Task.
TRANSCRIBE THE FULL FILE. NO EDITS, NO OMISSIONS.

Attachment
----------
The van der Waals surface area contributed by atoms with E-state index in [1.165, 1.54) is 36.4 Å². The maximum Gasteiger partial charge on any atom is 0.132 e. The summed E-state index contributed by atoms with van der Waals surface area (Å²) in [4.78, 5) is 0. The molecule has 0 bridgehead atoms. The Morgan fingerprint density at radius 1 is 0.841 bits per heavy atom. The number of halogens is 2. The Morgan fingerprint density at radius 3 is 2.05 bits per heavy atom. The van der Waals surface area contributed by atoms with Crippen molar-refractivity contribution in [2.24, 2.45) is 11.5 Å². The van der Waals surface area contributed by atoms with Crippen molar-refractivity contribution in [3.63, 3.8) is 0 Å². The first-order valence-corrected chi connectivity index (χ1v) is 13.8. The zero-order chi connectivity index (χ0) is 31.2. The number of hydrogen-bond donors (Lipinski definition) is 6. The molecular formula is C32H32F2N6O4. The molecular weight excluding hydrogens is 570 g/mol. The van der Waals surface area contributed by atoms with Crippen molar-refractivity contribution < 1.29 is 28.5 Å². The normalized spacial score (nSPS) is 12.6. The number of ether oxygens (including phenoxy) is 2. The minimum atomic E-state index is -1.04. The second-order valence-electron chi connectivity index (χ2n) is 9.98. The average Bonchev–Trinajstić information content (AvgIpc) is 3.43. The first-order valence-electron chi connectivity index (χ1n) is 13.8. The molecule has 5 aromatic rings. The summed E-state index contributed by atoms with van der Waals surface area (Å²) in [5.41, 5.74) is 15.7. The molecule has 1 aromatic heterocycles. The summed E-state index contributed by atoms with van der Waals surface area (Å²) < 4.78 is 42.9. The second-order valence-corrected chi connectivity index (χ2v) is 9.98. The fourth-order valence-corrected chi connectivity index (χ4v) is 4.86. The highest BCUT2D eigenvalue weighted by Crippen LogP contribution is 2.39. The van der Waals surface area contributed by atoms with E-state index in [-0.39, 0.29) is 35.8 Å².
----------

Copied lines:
The van der Waals surface area contributed by atoms with E-state index in [1.165, 1.54) is 36.4 Å². The maximum Gasteiger partial charge on any atom is 0.132 e. The summed E-state index contributed by atoms with van der Waals surface area (Å²) in [4.78, 5) is 0. The molecule has 0 bridgehead atoms. The Morgan fingerprint density at radius 1 is 0.841 bits per heavy atom. The number of halogens is 2. The Morgan fingerprint density at radius 3 is 2.05 bits per heavy atom. The van der Waals surface area contributed by atoms with Crippen molar-refractivity contribution in [2.24, 2.45) is 11.5 Å². The van der Waals surface area contributed by atoms with Crippen molar-refractivity contribution in [3.63, 3.8) is 0 Å². The first-order valence-corrected chi connectivity index (χ1v) is 13.8. The zero-order chi connectivity index (χ0) is 31.2. The number of hydrogen-bond donors (Lipinski definition) is 6. The molecular formula is C32H32F2N6O4. The molecular weight excluding hydrogens is 570 g/mol. The van der Waals surface area contributed by atoms with Crippen molar-refractivity contribution < 1.29 is 28.5 Å². The normalized spacial score (nSPS) is 12.6. The number of ether oxygens (including phenoxy) is 2. The minimum atomic E-state index is -1.04. The second-order valence-electron chi connectivity index (χ2n) is 9.98. The average Bonchev–Trinajstić information content (AvgIpc) is 3.43. The first-order valence-electron chi connectivity index (χ1n) is 13.8. The molecule has 5 aromatic rings. The summed E-state index contributed by atoms with van der Waals surface area (Å²) in [5.41, 5.74) is 15.7. The molecule has 1 aromatic heterocycles. The summed E-state index contributed by atoms with van der Waals surface area (Å²) < 4.78 is 42.9. The second-order valence-corrected chi connectivity index (χ2v) is 9.98. The fourth-order valence-corrected chi connectivity index (χ4v) is 4.86. The highest BCUT2D eigenvalue weighted by Crippen LogP contribution is 2.39. The van der Waals surface area contributed by atoms with E-state index in [-0.39, 0.29) is 35.8 Å².